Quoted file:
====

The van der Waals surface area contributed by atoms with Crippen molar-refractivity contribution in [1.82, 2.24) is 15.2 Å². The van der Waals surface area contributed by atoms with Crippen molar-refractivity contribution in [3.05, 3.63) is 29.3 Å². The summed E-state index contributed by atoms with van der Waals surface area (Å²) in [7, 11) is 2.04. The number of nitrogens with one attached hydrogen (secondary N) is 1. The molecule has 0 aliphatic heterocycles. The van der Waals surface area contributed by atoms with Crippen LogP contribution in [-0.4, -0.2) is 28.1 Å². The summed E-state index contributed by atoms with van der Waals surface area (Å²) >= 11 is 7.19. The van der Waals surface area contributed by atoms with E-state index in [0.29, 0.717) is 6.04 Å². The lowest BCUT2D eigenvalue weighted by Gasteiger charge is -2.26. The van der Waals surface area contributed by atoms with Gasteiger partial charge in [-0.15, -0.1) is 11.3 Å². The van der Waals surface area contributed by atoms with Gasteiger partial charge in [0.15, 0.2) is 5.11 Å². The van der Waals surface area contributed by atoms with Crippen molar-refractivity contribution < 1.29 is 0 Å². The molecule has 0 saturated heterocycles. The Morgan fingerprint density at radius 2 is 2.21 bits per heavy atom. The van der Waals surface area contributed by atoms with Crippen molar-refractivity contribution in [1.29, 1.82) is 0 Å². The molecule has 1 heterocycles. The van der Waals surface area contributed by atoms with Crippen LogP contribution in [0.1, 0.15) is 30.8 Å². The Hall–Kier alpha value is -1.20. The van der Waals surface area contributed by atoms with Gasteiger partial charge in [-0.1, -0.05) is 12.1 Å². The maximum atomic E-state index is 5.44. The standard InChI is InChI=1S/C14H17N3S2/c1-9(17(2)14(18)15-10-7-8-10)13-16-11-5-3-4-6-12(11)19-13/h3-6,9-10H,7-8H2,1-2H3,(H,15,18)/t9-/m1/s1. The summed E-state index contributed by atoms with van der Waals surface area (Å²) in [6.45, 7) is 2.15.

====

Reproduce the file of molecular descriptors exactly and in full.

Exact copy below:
The van der Waals surface area contributed by atoms with Crippen molar-refractivity contribution in [1.82, 2.24) is 15.2 Å². The van der Waals surface area contributed by atoms with Crippen molar-refractivity contribution in [3.05, 3.63) is 29.3 Å². The summed E-state index contributed by atoms with van der Waals surface area (Å²) in [7, 11) is 2.04. The number of nitrogens with one attached hydrogen (secondary N) is 1. The molecule has 0 aliphatic heterocycles. The van der Waals surface area contributed by atoms with Crippen LogP contribution in [-0.4, -0.2) is 28.1 Å². The summed E-state index contributed by atoms with van der Waals surface area (Å²) >= 11 is 7.19. The van der Waals surface area contributed by atoms with E-state index in [0.29, 0.717) is 6.04 Å². The lowest BCUT2D eigenvalue weighted by Gasteiger charge is -2.26. The van der Waals surface area contributed by atoms with Gasteiger partial charge in [-0.15, -0.1) is 11.3 Å². The van der Waals surface area contributed by atoms with Gasteiger partial charge in [0.15, 0.2) is 5.11 Å². The van der Waals surface area contributed by atoms with Crippen molar-refractivity contribution < 1.29 is 0 Å². The molecule has 0 saturated heterocycles. The Morgan fingerprint density at radius 2 is 2.21 bits per heavy atom. The van der Waals surface area contributed by atoms with Crippen molar-refractivity contribution in [1.29, 1.82) is 0 Å². The molecule has 1 heterocycles. The van der Waals surface area contributed by atoms with Crippen LogP contribution in [0.1, 0.15) is 30.8 Å². The Hall–Kier alpha value is -1.20. The van der Waals surface area contributed by atoms with Gasteiger partial charge in [-0.1, -0.05) is 12.1 Å². The maximum atomic E-state index is 5.44. The standard InChI is InChI=1S/C14H17N3S2/c1-9(17(2)14(18)15-10-7-8-10)13-16-11-5-3-4-6-12(11)19-13/h3-6,9-10H,7-8H2,1-2H3,(H,15,18)/t9-/m1/s1. The summed E-state index contributed by atoms with van der Waals surface area (Å²) in [6.45, 7) is 2.15.